Pathfinder International are intending to scale up the use of Implanon in Ethiopia. This is a hormonal contraceptive implant, inserted under the skin. I hope some care is taken to avoid accidental transmission of blood borne infections, such as hepatitis, HIV and various bactrial conditions.
My attention has been drawn to the 2005 Demographic and Health Survey for Ethiopia, which shows that HIV prevalence is particularly high among women who received care from a health professional during delivery in the past three years, at 9.9%, compared to national prevalence of less than 1.5%. In contrast, HIV prevalence among those who gave birth without care from a health professional was only 1.2%.
There are similarly worrying contrasts for ante-natal care (ANC), with 3.5% prevalence among those who receive ANC by a health professional, compared to only 1% among those who did not.
In common with all high HIV prevalence African countries, HIV prevalence is higher among women than men. It is also many times higher in urban areas, compared to rural areas. And it is higher among the wealthy than it is among the poor.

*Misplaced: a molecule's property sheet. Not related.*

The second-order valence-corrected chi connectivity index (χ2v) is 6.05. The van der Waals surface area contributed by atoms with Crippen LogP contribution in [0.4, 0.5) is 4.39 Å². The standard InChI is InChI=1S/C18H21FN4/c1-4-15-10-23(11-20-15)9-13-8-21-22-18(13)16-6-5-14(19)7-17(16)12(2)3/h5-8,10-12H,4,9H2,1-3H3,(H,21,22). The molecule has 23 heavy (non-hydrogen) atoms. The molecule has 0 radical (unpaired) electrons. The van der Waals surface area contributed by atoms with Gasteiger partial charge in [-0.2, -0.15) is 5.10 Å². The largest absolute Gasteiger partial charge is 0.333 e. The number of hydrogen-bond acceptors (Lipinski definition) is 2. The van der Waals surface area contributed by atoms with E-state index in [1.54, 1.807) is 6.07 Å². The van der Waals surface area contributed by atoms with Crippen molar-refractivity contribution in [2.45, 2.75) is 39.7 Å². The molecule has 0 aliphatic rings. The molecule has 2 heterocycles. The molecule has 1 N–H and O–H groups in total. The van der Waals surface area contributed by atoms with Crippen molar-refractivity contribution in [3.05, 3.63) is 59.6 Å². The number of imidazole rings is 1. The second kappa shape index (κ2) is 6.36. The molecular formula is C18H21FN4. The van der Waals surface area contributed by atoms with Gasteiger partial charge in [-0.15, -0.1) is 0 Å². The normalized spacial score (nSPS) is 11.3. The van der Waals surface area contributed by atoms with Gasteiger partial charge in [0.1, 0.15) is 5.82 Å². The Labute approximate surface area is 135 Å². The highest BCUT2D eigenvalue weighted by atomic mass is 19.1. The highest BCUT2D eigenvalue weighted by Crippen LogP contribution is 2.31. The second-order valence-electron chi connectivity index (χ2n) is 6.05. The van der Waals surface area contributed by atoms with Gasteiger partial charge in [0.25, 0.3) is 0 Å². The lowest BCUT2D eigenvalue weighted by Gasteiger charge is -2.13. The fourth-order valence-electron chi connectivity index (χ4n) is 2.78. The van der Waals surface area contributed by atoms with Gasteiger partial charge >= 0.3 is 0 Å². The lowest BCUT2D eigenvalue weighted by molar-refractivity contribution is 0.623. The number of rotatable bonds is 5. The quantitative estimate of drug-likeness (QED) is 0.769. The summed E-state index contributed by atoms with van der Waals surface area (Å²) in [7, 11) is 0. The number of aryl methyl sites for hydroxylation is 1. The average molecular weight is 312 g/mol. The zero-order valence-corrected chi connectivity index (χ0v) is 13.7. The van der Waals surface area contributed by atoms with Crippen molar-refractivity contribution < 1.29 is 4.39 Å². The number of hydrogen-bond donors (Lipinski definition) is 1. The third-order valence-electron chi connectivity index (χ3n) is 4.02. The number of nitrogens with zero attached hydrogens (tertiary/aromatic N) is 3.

These figures, and others in a more recent Preliminary Demographic and Health Survey for Ethiopia, suggest that HIV is very unlikely to be transmitted sexually. This raises the question of how it is being transmitted. Could wealthier, city dwelling people, with better access to health professionals face higher risks than poorer, rural dwelling people, who may never see a health professional face to face? Contraceptive use is also far higher in urban than rural areas.
Pathfinder use the popular buzzword, ‘task-shifting’, to reassure us that there may be few health professionals in the country, but some kind of training can be given to those there are, even to those who are not health professionals but are doing work that should be done by professionals. The term ‘task-shifting’ is a bit like ‘coping mechanisms’ and ‘extended families’, which allow us to believe that they’ll be ok, after all, they are Africans.
It is to be hoped that use of Implanon and other invasive family planning methods that involve breaking of the skin are carried out in sterile conditions by people who know the risks and are taking the necessary precautions to avoid them.
It would also be good to think this campaign involves informing Ethiopians about non-sexual risks of HIV transmission, such as those faced by those using certain forms of birth control, such as Implanon and other implants. Implants need to be removed in sterile conditions, as well as inserted in sterile conditions.